Sunday, November 29, 2009

Friday, November 27, 2009

Adventures of Uncle Wiggily, Howard Garis w/illustrations by Louis Wisa



5 stars
Here is a classic in children's stories and if you are looking for a fun collection to put under the Christmas tree this year you will not be disappointed with this book. These tales are meant to be read aloud and are perfect reading before bed (each tale is about four pages). Garis writes to both the adult and child and the accompanying color illustrations bring each story to life. Wonderful tales filled with humor and adventure.

Thursday, November 26, 2009

Abraham Lincoln

Proclamation of Thanksgiving

Washington, D.C.
October 3, 1863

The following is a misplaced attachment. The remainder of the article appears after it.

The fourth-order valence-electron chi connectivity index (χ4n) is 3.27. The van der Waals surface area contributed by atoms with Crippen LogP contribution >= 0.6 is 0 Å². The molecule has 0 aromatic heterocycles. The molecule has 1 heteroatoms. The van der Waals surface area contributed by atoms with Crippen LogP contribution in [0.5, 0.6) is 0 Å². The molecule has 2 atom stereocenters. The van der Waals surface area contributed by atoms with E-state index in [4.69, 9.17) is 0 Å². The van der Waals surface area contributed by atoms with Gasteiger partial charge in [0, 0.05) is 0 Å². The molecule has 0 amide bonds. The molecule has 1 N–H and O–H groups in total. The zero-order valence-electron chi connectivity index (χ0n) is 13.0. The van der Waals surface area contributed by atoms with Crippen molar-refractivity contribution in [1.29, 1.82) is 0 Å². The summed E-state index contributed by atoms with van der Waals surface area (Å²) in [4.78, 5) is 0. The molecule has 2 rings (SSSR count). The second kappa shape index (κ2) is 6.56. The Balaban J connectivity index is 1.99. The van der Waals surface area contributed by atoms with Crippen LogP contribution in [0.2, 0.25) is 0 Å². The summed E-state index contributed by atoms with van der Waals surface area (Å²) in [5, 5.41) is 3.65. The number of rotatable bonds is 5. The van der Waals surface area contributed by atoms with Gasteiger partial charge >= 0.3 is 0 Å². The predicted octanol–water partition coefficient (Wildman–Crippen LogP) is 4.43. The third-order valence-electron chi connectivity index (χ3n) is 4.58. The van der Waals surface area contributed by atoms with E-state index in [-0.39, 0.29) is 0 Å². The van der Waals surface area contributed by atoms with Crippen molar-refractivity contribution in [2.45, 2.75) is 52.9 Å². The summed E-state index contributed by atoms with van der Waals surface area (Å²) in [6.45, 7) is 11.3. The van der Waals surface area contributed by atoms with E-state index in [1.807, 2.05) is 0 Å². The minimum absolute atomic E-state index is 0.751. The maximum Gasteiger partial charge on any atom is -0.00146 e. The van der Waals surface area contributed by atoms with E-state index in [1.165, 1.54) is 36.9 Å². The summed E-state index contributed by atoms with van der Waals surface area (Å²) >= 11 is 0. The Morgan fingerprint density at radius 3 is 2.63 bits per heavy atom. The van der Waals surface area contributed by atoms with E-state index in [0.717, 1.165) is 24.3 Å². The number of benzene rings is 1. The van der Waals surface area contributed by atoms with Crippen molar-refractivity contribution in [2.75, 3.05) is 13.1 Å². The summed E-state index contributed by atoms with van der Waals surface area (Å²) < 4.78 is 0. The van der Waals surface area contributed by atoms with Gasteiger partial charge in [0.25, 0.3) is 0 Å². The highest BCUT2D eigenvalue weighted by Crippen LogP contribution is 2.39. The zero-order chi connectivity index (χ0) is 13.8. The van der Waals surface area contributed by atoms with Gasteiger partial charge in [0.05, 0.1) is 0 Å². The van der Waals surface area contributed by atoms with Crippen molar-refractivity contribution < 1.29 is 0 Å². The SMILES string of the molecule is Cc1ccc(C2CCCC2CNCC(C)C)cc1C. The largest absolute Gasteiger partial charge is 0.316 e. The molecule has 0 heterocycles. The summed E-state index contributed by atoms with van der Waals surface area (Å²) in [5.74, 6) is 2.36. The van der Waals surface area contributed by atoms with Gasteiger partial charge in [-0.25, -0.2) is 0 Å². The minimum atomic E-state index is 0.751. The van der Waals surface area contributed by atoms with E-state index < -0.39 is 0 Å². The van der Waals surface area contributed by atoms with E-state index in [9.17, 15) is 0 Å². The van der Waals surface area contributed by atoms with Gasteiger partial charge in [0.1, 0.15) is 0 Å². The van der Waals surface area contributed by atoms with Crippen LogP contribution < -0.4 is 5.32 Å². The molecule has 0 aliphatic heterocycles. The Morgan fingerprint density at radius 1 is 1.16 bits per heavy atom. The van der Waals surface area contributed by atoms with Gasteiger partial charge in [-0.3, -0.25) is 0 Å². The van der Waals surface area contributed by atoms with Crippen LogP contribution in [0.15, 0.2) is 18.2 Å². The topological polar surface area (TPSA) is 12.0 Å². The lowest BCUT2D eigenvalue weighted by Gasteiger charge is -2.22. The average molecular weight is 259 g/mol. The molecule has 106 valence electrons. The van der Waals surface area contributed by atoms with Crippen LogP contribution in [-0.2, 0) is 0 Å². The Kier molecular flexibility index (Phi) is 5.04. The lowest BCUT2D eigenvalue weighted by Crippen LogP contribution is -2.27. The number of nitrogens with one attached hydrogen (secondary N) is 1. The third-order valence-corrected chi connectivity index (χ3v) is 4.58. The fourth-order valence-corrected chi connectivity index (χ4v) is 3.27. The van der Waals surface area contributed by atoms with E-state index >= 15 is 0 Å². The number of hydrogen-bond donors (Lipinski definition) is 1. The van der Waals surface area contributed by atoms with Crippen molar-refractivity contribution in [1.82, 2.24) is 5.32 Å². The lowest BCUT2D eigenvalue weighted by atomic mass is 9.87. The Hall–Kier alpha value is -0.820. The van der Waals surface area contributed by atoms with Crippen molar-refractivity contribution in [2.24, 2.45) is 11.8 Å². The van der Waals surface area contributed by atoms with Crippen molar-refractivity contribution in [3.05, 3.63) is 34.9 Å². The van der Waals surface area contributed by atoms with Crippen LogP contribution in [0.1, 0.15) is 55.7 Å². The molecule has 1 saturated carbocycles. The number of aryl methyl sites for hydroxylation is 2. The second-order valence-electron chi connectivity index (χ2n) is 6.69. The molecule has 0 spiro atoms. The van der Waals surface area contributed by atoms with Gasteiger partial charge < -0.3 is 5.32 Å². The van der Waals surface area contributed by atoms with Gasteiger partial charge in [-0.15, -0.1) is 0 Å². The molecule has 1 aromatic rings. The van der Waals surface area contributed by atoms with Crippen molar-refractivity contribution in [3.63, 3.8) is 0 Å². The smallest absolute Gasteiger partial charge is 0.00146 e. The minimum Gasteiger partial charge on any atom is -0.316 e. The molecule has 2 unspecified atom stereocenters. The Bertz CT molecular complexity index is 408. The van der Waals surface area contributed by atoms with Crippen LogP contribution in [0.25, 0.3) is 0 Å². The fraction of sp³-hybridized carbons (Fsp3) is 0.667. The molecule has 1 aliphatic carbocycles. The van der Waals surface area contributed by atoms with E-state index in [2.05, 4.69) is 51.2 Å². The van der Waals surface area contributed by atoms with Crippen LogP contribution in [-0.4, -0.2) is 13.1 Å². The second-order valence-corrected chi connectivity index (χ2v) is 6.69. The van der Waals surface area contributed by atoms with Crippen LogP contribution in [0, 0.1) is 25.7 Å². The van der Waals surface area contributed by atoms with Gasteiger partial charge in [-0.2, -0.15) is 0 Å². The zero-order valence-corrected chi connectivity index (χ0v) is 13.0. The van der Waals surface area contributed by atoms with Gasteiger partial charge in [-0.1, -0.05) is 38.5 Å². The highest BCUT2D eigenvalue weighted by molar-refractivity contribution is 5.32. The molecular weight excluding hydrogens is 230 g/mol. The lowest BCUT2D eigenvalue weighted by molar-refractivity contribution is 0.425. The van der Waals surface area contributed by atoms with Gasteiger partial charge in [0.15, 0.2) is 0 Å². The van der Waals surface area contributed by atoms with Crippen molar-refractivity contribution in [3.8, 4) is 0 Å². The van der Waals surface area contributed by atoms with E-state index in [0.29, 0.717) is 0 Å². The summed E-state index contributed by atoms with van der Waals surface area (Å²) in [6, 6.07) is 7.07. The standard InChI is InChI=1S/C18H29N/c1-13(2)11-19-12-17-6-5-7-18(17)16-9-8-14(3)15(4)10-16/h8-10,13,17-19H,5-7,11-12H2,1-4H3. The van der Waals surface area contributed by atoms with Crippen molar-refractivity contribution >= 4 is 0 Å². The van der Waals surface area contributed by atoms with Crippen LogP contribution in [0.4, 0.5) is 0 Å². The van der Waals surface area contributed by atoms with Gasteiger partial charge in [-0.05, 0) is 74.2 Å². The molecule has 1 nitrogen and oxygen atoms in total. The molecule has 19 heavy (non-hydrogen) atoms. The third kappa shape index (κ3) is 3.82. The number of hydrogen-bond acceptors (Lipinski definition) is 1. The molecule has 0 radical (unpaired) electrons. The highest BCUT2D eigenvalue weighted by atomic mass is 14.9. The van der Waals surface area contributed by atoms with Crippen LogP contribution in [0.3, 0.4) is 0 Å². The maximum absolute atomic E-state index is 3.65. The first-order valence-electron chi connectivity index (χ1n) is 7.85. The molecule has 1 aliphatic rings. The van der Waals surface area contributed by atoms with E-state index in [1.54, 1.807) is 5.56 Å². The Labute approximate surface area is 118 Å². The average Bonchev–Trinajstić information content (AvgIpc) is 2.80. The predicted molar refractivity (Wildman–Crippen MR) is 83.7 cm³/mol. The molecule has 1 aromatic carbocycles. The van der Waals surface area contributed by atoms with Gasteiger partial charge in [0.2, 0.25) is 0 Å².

"The year that is drawing towards its close, has been filled with the blessings of fruitful fields and healthful skies. To these bounties, which are so constantly enjoyed that we are prone to forget the source from which they come, others have been added, which are of so extraordinary a nature, that they cannot fail to penetrate and soften even the heart which is habitually insensible to the ever watchful providence of Almighty God. In the midst of a civil war of unequaled magnitude and severity, which has sometimes seemed to foreign States to invite and to provoke their aggression, peace has been preserved with all nations, order has been maintained, the laws have been respected and obeyed, and harmony has prevailed everywhere except in the theatre of military conflict; while that theatre has been greatly contracted by the advancing armies and navies of the Union. Needful diversions of wealth and of strength from the fields of peaceful industry to the national defence, have not arrested the plough, the shuttle or the ship; the axe has enlarged the borders of our settlements, and the mines, as well of iron and coal as of the precious metals, have yielded even more abundantly than heretofore. Population has steadily increased, notwithstanding the waste that has been made in the camp, the siege and the battle-field; and the country, rejoicing in the consiousness of augmented strength and vigor, is permitted to expect continuance of years with large increase of freedom. No human counsel hath devised nor hath any mortal hand worked out these great things. They are the gracious gifts of the Most High God, who, while dealing with us in anger for our sins, hath nevertheless remembered mercy. It has seemed to me fit and proper that they should be solemnly, reverently and gratefully acknowledged as with one heart and one voice by the whole American People. I do therefore invite my fellow citizens in every part of the United States, and also those who are at sea and those who are sojourning in foreign lands, to set apart and observe the last Thursday of November next, as a day of Thanksgiving and Praise to our beneficent Father who dwelleth in the Heavens. And I recommend to them that while offering up the ascriptions justly due to Him for such singular deliverances and blessings, they do also, with humble penitence for our national perverseness and disobedience, commend to His tender care all those who have become widows, orphans, mourners or sufferers in the lamentable civil strife in which we are unavoidably engaged, and fervently implore the interposition of the Almighty Hand to heal the wounds of the nation and to restore it as soon as may be consistent with the Divine purposes to the full enjoyment of peace, harmony, tranquillity and Union."